World powers launch meeting on Libya
International powers began a key meeting on Libya's future in London Tuesday with a warning from British Prime Minister David Cameron that the city of Misrata is still facing "murderous attacks".
More than 35 countries, including seven Arab states plus the heads of the United Nations and NATO, met as Moamer Kadhafi urged Western nations to end their "barbaric" offensive against his country.
"I propose that today's conference should agree to set up a contact group, which will put political effort on a sustained basis into supporting the Libyan people," Cameron said as he opened the conference.
"As I speak the people of Misrata are continuing to suffer murderous attacks from the regime," he added.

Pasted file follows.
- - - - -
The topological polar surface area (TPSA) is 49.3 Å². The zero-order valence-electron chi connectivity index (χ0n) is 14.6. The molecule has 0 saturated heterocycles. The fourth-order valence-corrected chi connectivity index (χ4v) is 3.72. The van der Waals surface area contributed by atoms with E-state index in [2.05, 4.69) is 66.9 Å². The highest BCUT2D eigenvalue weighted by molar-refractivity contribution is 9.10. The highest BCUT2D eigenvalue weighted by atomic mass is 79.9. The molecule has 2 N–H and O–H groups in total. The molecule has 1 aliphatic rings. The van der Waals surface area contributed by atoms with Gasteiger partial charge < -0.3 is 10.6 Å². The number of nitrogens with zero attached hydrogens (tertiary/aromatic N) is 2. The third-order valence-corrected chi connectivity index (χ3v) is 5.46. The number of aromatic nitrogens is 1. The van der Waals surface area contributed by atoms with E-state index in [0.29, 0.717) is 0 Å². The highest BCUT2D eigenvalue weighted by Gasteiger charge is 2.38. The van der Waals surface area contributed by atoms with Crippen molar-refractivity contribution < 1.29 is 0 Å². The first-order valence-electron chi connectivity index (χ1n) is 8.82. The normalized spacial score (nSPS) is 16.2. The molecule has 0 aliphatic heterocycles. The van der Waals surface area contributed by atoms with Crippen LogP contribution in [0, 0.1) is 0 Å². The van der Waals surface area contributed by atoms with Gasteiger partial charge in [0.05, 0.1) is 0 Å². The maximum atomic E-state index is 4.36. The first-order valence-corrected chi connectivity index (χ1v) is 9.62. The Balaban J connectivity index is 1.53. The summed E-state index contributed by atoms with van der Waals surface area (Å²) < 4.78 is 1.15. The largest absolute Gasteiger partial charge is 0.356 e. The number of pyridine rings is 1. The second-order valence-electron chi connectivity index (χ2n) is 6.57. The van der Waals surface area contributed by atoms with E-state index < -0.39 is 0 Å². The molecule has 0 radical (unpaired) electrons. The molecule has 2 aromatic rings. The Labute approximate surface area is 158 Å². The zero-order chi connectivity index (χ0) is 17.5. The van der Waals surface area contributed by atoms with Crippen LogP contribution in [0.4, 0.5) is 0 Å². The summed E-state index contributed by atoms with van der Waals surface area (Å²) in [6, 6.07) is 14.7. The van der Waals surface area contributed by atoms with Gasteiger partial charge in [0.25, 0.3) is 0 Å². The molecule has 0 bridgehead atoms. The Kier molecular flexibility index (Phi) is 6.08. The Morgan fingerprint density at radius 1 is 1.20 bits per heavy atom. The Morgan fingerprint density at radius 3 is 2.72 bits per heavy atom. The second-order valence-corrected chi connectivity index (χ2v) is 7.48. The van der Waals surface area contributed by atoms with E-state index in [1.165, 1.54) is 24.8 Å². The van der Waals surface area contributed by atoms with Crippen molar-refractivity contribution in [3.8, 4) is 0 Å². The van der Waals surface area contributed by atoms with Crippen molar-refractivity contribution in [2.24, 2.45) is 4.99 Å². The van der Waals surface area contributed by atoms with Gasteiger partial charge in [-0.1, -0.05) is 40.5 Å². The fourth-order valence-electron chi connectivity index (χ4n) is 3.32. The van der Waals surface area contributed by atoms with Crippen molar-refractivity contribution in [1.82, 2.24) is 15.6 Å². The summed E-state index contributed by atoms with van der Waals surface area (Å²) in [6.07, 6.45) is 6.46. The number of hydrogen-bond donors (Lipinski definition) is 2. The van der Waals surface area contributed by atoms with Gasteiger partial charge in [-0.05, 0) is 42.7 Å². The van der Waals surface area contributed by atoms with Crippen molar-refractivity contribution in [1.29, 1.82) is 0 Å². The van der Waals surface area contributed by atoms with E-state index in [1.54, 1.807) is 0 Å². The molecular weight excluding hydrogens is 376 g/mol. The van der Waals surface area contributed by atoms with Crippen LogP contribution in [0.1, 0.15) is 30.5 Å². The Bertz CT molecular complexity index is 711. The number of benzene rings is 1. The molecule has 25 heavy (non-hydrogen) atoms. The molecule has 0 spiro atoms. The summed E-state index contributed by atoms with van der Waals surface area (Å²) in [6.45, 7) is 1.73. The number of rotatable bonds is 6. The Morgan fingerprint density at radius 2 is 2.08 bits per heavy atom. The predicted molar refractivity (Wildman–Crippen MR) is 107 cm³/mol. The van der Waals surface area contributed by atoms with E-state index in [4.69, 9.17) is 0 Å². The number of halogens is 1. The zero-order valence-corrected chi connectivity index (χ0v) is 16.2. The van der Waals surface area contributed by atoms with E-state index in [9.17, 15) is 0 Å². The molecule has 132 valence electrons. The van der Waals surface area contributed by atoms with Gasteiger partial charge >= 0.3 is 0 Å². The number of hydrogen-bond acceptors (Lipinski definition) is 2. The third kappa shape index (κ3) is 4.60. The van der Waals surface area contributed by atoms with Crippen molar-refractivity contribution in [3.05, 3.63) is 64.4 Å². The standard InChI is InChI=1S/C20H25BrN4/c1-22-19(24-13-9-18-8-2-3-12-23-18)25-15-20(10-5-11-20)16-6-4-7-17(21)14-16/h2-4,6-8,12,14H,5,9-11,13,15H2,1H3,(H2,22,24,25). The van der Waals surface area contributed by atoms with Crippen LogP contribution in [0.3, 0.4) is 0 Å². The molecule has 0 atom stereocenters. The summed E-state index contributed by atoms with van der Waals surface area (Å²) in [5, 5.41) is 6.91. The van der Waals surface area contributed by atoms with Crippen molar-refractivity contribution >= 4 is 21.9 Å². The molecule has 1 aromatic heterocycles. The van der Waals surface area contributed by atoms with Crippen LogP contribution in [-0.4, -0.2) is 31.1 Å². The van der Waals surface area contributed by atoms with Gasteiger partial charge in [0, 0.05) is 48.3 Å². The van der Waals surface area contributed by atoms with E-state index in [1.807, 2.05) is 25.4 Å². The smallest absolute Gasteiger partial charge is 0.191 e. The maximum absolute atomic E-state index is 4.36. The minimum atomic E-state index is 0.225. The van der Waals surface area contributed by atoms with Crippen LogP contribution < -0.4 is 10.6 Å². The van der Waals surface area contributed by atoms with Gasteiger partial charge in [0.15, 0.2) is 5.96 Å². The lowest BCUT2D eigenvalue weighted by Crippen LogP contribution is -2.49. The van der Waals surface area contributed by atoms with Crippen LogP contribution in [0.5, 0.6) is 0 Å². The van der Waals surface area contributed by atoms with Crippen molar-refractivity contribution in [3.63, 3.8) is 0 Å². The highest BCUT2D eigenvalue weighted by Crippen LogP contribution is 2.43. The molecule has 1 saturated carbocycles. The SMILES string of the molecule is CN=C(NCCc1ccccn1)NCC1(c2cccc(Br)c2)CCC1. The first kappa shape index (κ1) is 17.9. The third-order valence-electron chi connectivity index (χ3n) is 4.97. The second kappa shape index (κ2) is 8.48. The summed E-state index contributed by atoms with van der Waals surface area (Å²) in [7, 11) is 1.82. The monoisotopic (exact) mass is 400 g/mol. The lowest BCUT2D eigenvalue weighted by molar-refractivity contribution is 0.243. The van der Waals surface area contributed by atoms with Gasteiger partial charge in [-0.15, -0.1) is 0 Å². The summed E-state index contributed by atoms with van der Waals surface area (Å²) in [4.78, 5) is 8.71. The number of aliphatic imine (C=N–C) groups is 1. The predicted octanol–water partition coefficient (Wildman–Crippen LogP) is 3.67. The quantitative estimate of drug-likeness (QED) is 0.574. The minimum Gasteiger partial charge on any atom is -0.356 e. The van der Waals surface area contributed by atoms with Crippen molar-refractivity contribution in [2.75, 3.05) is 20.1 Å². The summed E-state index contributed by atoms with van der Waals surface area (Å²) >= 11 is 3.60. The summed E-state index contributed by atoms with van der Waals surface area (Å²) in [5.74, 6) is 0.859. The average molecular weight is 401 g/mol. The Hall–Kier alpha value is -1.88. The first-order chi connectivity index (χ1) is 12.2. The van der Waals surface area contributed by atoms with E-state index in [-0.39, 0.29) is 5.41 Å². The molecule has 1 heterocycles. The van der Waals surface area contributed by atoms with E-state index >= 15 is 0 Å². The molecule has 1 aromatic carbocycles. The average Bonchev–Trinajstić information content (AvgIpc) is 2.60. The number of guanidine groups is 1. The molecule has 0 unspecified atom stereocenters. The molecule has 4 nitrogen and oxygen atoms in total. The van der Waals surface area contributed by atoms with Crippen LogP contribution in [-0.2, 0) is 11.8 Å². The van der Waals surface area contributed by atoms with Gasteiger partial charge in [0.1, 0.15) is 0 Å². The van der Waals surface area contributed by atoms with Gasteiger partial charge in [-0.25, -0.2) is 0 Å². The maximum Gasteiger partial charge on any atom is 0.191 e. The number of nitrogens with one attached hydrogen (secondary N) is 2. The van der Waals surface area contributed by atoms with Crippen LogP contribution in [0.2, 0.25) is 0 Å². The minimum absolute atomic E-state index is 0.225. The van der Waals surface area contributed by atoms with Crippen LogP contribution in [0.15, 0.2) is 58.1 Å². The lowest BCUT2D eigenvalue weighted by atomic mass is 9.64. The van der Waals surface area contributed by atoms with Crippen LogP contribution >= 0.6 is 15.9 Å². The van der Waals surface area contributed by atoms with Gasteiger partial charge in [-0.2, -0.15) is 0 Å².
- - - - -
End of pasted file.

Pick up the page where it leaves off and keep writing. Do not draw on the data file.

"I have had reports this morning that the city is under attack from both land and sea. Kadhafi is using snipers to shoot them (the people of Misrata) down and let them bleed to death in the street."
US Secretary of State Hillary Clinton said meanwhile that the allied strikes on Libya would go on until Kadhafi meets UN terms.
Ten days of Western air strikes on Kadhafi's forces authorised by a UN resolution have transformed the opposition campaign, allowing rebels to push westwards, although they were halted near the key city of Sirte on Tuesday and Kadhafi's forces swept through Misrata in the west.
UN chief Ban Ki-Moon said he would lead efforts to coordinate the international effort to map out Libya's future.
"The transition to a democratic government and society will take time and the support of us all. The United Nations is ready and willing to help the people of Libya in this transition," he said.
© 2011 AFP